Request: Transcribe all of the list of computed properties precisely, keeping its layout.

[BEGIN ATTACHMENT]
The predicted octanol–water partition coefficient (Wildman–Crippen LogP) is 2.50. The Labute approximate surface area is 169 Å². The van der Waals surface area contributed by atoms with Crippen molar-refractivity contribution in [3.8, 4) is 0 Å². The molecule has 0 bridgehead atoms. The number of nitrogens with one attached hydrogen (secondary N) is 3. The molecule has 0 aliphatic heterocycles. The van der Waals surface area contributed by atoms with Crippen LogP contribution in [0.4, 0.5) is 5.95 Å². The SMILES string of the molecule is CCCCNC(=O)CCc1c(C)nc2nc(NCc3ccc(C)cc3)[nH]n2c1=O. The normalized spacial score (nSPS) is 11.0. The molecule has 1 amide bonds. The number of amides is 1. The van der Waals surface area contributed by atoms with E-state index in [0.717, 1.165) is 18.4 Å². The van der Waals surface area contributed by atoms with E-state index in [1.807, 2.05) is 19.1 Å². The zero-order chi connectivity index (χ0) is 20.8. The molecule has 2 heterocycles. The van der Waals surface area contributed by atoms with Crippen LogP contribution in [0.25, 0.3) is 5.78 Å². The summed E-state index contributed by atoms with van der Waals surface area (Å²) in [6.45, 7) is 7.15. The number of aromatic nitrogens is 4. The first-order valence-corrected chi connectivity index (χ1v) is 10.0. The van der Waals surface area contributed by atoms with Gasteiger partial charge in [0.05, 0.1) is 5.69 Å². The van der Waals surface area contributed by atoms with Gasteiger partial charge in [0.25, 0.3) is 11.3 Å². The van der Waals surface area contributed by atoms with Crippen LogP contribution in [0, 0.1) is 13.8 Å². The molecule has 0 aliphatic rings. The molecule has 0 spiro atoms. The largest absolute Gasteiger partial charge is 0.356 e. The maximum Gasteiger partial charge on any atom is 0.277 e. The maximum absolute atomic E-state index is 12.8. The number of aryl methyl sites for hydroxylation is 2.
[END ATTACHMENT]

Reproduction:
The predicted octanol–water partition coefficient (Wildman–Crippen LogP) is 2.50. The Labute approximate surface area is 169 Å². The van der Waals surface area contributed by atoms with Crippen molar-refractivity contribution in [3.8, 4) is 0 Å². The molecule has 0 bridgehead atoms. The number of nitrogens with one attached hydrogen (secondary N) is 3. The molecule has 0 aliphatic heterocycles. The van der Waals surface area contributed by atoms with Crippen LogP contribution in [0.4, 0.5) is 5.95 Å². The SMILES string of the molecule is CCCCNC(=O)CCc1c(C)nc2nc(NCc3ccc(C)cc3)[nH]n2c1=O. The normalized spacial score (nSPS) is 11.0. The molecule has 1 amide bonds. The number of amides is 1. The van der Waals surface area contributed by atoms with E-state index in [0.717, 1.165) is 18.4 Å². The van der Waals surface area contributed by atoms with E-state index in [1.807, 2.05) is 19.1 Å². The zero-order chi connectivity index (χ0) is 20.8. The molecule has 2 heterocycles. The van der Waals surface area contributed by atoms with Crippen LogP contribution in [0.25, 0.3) is 5.78 Å². The summed E-state index contributed by atoms with van der Waals surface area (Å²) in [6.45, 7) is 7.15. The number of aromatic nitrogens is 4. The first-order valence-corrected chi connectivity index (χ1v) is 10.0. The van der Waals surface area contributed by atoms with Gasteiger partial charge in [0.05, 0.1) is 5.69 Å². The van der Waals surface area contributed by atoms with Gasteiger partial charge in [0.25, 0.3) is 11.3 Å². The van der Waals surface area contributed by atoms with Crippen LogP contribution in [0, 0.1) is 13.8 Å². The molecule has 0 aliphatic rings. The molecule has 0 spiro atoms. The largest absolute Gasteiger partial charge is 0.356 e. The maximum Gasteiger partial charge on any atom is 0.277 e. The maximum absolute atomic E-state index is 12.8. The number of aryl methyl sites for hydroxylation is 2.